The Microbiome is a term for all of the other organisms (bacteria, fungi, viruses) that live in or on our bodies. Just as the cells in our body for a unified ecosystem where all parts work for the benefit of the whole, so to the Microbiome is an additional part of this unified ecosystem where there is a symbiotic relationship between the resident organisms and our bodies. A healthy body promotes a healthy Microbiome and a healthy Microbiome promotes a healthy body. While one may speak about the Microbiome as a single entity, its makeup and diversity varies by region of the body. The varying regions include the skin, the mouth, the lungs, the GI tract, and even the female reproductive tract. If that were not complex enough, different subsections of each region can also differ from other subsections of the same region. Such examples include the groin versus the extremities (skin) and the small intestines versus the large intestines (GI).

While little is known about the Microbiome as a whole, we are starting to learn more about the bacteria that comprise the Microbiome. The bacteria of the Microbiome produce substances which can interact with our own physiology and trigger positive effects when in state of healthy balance, and negative effects when in a state of poor balance. This effect is most evident with the GI tract bacteria. There they can assist in healthy digestion or lead to food intolerances, promote weight gain or lead to weight loss, stimulate body-wide inflammation or promote normal immune balance, and even trigger psychological instabilities or have a calming and stabilizing mental effect.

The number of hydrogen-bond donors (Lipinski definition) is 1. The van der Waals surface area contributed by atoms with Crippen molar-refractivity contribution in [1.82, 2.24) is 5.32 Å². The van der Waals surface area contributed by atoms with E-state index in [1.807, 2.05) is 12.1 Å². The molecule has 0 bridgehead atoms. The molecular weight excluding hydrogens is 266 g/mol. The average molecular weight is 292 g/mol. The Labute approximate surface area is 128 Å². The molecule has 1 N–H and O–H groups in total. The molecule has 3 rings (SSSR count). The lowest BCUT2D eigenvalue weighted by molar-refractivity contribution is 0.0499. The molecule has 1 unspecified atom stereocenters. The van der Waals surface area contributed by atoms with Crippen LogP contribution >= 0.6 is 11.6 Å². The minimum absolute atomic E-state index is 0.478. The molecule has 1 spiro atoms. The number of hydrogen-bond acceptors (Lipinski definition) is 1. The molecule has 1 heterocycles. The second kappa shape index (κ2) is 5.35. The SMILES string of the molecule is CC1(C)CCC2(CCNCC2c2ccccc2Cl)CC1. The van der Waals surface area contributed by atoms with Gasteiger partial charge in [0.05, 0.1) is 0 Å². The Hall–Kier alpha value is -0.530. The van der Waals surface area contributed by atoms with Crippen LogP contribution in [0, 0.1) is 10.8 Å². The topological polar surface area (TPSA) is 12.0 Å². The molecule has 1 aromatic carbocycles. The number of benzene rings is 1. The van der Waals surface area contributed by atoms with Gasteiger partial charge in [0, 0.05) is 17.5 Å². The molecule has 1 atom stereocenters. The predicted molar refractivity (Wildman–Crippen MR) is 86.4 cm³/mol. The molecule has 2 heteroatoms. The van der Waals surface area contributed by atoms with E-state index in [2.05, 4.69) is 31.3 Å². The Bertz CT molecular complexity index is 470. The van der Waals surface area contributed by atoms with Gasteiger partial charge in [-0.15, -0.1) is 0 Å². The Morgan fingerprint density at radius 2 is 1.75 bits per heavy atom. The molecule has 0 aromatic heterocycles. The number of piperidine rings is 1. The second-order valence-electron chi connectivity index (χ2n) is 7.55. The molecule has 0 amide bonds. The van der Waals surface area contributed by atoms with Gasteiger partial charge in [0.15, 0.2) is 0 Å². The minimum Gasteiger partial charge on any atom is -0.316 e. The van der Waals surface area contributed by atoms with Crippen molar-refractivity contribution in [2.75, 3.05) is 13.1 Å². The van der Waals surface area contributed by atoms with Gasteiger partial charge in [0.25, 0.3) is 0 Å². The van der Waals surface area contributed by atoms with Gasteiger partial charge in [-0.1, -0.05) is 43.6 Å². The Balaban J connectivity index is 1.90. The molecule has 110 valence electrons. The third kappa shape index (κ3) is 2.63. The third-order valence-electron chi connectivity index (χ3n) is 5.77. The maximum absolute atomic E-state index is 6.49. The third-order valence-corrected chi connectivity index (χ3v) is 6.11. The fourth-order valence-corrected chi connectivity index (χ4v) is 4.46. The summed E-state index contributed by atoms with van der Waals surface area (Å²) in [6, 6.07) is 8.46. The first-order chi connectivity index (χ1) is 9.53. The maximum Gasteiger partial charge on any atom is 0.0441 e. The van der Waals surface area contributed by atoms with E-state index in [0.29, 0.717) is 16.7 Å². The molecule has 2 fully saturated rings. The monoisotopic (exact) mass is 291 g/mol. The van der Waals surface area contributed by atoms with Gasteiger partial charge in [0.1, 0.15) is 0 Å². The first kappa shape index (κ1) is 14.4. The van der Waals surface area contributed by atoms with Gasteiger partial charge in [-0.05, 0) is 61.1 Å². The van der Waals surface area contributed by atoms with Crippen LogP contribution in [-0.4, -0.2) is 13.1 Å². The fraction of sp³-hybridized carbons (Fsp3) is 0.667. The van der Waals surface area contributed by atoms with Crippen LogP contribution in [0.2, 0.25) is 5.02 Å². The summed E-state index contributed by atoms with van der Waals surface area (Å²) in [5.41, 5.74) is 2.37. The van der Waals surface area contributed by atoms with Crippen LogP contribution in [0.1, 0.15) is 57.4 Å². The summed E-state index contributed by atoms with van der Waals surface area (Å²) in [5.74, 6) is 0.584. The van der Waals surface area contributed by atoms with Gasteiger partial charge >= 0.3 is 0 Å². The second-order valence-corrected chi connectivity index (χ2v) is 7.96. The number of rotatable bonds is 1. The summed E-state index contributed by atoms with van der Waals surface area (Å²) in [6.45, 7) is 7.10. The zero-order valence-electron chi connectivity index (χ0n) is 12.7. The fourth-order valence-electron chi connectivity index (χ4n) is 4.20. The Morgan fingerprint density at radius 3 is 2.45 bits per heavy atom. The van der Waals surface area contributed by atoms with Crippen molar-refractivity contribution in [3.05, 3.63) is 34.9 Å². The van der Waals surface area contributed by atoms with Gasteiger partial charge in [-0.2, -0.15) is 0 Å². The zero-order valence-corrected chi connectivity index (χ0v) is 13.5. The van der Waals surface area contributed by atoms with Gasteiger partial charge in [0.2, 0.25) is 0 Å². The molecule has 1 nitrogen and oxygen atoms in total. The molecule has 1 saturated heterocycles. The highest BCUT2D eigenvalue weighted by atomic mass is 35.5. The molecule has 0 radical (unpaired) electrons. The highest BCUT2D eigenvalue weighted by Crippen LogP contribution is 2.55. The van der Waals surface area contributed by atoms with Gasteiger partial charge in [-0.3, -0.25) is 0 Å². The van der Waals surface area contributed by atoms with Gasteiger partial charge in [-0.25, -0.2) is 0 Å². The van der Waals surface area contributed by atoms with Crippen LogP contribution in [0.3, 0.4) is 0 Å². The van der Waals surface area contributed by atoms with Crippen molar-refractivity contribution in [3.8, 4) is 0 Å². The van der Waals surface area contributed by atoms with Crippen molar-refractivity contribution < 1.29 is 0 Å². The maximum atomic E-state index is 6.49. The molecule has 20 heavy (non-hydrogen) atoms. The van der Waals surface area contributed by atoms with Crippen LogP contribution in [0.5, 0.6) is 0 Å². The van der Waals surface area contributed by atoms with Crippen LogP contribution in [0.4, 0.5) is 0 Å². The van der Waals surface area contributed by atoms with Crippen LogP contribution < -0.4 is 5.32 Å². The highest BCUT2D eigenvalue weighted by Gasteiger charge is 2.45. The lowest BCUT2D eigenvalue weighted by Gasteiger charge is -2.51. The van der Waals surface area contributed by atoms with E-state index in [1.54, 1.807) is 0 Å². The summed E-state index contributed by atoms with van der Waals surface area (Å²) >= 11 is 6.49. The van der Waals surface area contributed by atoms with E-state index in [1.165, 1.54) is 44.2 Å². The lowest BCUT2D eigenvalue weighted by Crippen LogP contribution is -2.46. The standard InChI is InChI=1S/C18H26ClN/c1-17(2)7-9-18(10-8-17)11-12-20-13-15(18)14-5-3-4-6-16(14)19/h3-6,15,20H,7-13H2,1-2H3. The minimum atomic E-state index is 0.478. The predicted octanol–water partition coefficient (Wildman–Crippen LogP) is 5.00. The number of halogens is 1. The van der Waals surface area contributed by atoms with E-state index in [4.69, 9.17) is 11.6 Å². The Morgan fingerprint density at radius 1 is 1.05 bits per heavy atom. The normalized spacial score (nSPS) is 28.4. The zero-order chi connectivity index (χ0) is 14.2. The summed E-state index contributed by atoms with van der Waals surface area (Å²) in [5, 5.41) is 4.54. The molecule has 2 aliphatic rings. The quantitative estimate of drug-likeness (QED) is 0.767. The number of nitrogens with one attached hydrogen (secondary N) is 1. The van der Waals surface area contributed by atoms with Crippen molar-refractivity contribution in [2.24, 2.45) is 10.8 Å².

Given the profound effects the bacteria of the Microbiome may have on our bodies, it is logical that we are now seeking to understand the diversity of bacterial species, their effects both for the positive and negative, and methods for restoring balance or triggering desired health outcomes. Needless to say, the Microbiome has a emerged as a new and exciting frontier in Medicine. Health may be achieved in a more natural way through support of the Microbiome than with medications which block and alter physiology in a forced way and unnatural way. Oral probiotics, foods rich in probiotics, and foods which support healthy and diverse bacterial strains are key to supporting a healthy Microbiome. Other factors include environmental exposures and nutritional factors such as amino acids, vitamins, and minerals.